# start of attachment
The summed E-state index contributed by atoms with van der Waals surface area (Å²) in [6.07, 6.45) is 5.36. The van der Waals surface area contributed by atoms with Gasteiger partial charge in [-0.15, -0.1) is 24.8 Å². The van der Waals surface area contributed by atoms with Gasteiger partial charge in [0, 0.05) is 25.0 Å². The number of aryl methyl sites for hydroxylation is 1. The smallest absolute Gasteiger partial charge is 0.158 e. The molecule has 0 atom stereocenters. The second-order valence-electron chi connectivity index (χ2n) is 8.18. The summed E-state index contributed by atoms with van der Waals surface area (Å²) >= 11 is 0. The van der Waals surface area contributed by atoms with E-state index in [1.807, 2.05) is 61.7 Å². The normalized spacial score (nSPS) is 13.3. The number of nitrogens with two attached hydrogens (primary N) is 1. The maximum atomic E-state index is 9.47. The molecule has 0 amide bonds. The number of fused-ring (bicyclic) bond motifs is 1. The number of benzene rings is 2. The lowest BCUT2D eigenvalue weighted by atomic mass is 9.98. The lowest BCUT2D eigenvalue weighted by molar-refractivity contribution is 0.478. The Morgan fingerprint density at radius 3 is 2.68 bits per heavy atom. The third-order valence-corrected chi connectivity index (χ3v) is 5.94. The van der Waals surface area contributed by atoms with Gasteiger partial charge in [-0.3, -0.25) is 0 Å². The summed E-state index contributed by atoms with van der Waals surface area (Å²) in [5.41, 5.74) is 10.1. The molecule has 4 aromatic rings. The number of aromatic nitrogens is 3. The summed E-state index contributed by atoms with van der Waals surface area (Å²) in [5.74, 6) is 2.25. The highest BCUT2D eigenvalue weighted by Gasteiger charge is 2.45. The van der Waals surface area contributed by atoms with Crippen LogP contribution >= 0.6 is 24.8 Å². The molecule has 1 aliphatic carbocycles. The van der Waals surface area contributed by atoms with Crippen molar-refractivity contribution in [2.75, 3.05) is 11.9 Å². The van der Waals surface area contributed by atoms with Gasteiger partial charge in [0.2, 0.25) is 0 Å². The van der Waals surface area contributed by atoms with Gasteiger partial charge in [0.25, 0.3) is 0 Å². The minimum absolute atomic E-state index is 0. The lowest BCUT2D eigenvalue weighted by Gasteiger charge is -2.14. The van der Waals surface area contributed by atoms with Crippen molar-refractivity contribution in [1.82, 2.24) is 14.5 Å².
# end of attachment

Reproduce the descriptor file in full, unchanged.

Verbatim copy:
The summed E-state index contributed by atoms with van der Waals surface area (Å²) in [6.07, 6.45) is 5.36. The van der Waals surface area contributed by atoms with Gasteiger partial charge in [-0.15, -0.1) is 24.8 Å². The van der Waals surface area contributed by atoms with Gasteiger partial charge in [0, 0.05) is 25.0 Å². The number of aryl methyl sites for hydroxylation is 1. The smallest absolute Gasteiger partial charge is 0.158 e. The molecule has 0 atom stereocenters. The second-order valence-electron chi connectivity index (χ2n) is 8.18. The summed E-state index contributed by atoms with van der Waals surface area (Å²) >= 11 is 0. The van der Waals surface area contributed by atoms with E-state index in [1.807, 2.05) is 61.7 Å². The normalized spacial score (nSPS) is 13.3. The number of nitrogens with two attached hydrogens (primary N) is 1. The maximum atomic E-state index is 9.47. The molecule has 0 amide bonds. The number of fused-ring (bicyclic) bond motifs is 1. The number of benzene rings is 2. The lowest BCUT2D eigenvalue weighted by atomic mass is 9.98. The lowest BCUT2D eigenvalue weighted by molar-refractivity contribution is 0.478. The Morgan fingerprint density at radius 3 is 2.68 bits per heavy atom. The third-order valence-corrected chi connectivity index (χ3v) is 5.94. The van der Waals surface area contributed by atoms with Gasteiger partial charge in [-0.3, -0.25) is 0 Å². The summed E-state index contributed by atoms with van der Waals surface area (Å²) in [5.41, 5.74) is 10.1. The molecule has 4 aromatic rings. The number of aromatic nitrogens is 3. The summed E-state index contributed by atoms with van der Waals surface area (Å²) in [5.74, 6) is 2.25. The highest BCUT2D eigenvalue weighted by Gasteiger charge is 2.45. The van der Waals surface area contributed by atoms with Crippen LogP contribution >= 0.6 is 24.8 Å². The molecule has 1 aliphatic carbocycles. The van der Waals surface area contributed by atoms with Crippen molar-refractivity contribution in [2.75, 3.05) is 11.9 Å². The van der Waals surface area contributed by atoms with Gasteiger partial charge in [0.2, 0.25) is 0 Å². The van der Waals surface area contributed by atoms with Gasteiger partial charge in [0.25, 0.3) is 0 Å². The minimum absolute atomic E-state index is 0. The lowest BCUT2D eigenvalue weighted by Gasteiger charge is -2.14. The van der Waals surface area contributed by atoms with Crippen molar-refractivity contribution in [1.82, 2.24) is 14.5 Å².